The lower and flatter the ceiling, the better the overhead effects, but apart from the cost, the only major downsides are the lack of DTS:X support, and the lack of HDMI passthrough, so you'll effective lose the use of one HDMI port from your TV by connecting this (unlike any system with an AV receiver, or the Samsung HW-Q950A system mentioned above, which features two HDMI inputs that can pass video through to your TV).
This surround sound speaker system actually represents the entry-point for the B&W line-up, but given the 600 S2 Series incorporates technology from the company’s higher-end models, you’ll find that hard to believe. These speakers are attractively designed and beautifully made, with the big 603 S2 floorstanding speakers looking particularly impressive. The HTM6 S2 centre speaker has been voiced to match the floorstanders, thus creating a cohesive front soundstage. A pair of 606 S2 bookshelf speakers handle the surround duties, while an ASW610 subwoofer fills in the low-end.
The result is an impressive high-end surround sound speaker system that’s as solid as a rock. Partner them with an AV receiver that’s got some genuine power under the hood and these speakers produce a powerful and accomplished soundstage that surrounds you in a tonally balanced and utterly compelling sonic environment. This system definitely performs best in a larger room, but if you give it some space you’ll be rewarded with serious low frequency slam and an overall sense of scale that will help make blockbuster movies sound suitably epic.
Partnering these speakers with the awesome Arcam AVR30 AV receiver produces an energetic and enjoyable surround sound system that benefits from the powerful Class G amplification and best-in-class Dirac Live room correction of that receiver – in particular, the room correction ensures that the speakers perform at their very best. And this even leaves you open for options to expand the setup later by adding more speakers.
How to buy the best surround sound system for you
Almost all the recommendations in this guide are speaker packages, which means you have all the speakers you need to get your surround sound system up and running – as long as you remember to add an AV receiver and cabling.
But if you’re thinking of building your own 5.1-channel setup, you’ll need left, right and centre speakers at the front, two speakers at the rear and a subwoofer. You can always add side and overhead speakers later, but a basic multi-channel system is a good place to start.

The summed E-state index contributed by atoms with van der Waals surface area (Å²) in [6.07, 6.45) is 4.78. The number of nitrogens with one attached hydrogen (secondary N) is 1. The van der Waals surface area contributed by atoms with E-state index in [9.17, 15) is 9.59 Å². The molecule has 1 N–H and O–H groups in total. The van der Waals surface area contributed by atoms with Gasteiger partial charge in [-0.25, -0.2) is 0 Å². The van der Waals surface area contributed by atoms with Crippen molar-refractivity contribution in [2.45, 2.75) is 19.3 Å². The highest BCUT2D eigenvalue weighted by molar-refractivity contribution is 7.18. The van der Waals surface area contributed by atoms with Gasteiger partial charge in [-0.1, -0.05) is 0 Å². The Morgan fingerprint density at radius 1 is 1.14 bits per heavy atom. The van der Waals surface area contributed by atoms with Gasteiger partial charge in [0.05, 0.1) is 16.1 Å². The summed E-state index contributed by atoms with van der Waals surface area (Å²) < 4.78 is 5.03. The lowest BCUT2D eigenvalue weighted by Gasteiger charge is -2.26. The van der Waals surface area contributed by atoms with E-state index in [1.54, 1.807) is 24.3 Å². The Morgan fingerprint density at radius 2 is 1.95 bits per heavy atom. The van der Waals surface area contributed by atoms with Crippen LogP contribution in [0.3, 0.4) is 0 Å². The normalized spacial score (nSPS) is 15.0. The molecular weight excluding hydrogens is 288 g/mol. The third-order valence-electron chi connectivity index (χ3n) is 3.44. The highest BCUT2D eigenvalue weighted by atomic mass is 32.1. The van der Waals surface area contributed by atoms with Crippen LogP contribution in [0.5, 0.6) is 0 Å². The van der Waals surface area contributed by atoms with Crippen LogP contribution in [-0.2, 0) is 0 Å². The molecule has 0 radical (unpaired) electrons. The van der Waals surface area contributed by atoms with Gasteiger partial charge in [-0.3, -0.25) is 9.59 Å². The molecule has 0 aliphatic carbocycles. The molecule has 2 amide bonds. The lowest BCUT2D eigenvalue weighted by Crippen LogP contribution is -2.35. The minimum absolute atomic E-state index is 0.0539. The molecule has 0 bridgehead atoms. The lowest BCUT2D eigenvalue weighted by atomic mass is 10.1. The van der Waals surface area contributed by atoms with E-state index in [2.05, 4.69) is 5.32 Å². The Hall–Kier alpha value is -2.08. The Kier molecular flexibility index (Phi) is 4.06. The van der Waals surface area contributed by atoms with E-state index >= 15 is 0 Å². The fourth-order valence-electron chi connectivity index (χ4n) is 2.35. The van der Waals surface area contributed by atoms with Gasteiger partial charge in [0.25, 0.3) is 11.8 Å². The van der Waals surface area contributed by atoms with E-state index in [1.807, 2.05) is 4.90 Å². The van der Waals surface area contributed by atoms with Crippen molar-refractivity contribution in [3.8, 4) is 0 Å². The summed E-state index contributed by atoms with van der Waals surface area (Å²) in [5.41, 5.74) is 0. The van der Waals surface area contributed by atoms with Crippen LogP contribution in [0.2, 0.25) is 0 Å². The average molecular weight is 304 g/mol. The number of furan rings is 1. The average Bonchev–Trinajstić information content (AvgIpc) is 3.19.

If you have a favourite pair of stereo speakers, and simply want to expand your system to include centre and rear channels, it’s always best to look at options from the same manufacturer. The reason for this is that speakers in the same range will share similar designs, which in turn should mean they should have the same sound profile. This results in better tonal balance, allowing audio effects to be steered from speaker to speaker without sounding noticeably different.
Some of the systems in this guide are based around floorstanding speakers, while others use smaller satellite speakers for all five channels. Regardless of what you’re using, when running any room correction make sure you set all the speakers to ’small’. This allows the dedicated subwoofer to handle the lower frequencies, and you can choose the appropriate crossover for each speaker. This is the point where the AV receiver’s processing transfers the lower frequencies from the speakers to the subwoofer, ensuring a smoother bass response.
Speaking of subwoofers, you don’t necessarily need to use one from the same manufacturer as your speakers because a sub is only handling the lower frequencies below 150Hz. Since these frequencies aren’t directional, you don’t have to worry about tonal balance and can thus consider manufacturers that specialise in subwoofers, such as SVS and REL. When positioning the sub you may be limited by the room layout, but in general one of the front corners should work best.
Dedicated surround speakers come in a variety of flavours: monopole, bipole, or tripole. This may sound confusing, but in reality these different types of surround speaker are actually fairly simple. A monopole is basically a regular speaker with a direct-firing driver – all the surround speakers in this guide use a monopole design. A bipole speaker uses forward and rear firing drivers to create a more diffuse surround sound field, while a tripole combines forward, rear and direct firing drivers to create both diffusion and precision for object-based audio.
A number of the systems in this guide support object-based audio formats like Dolby Atmos and DTS:X, and an ideal Dolby Atmos system will include upward-firing drivers, because a key part of these formats is adding height. If you’re thinking of building an immersive audio surround system you can either use overhead speakers or, if you don’t fancy cutting holes in your ceiling, upward-firing add-on modules. Once again, try to match these modules with the other speakers in your system, and since this type of design bounces sounds off the ceiling, the lower, flatter and more acoustically reflective it is, the better the results.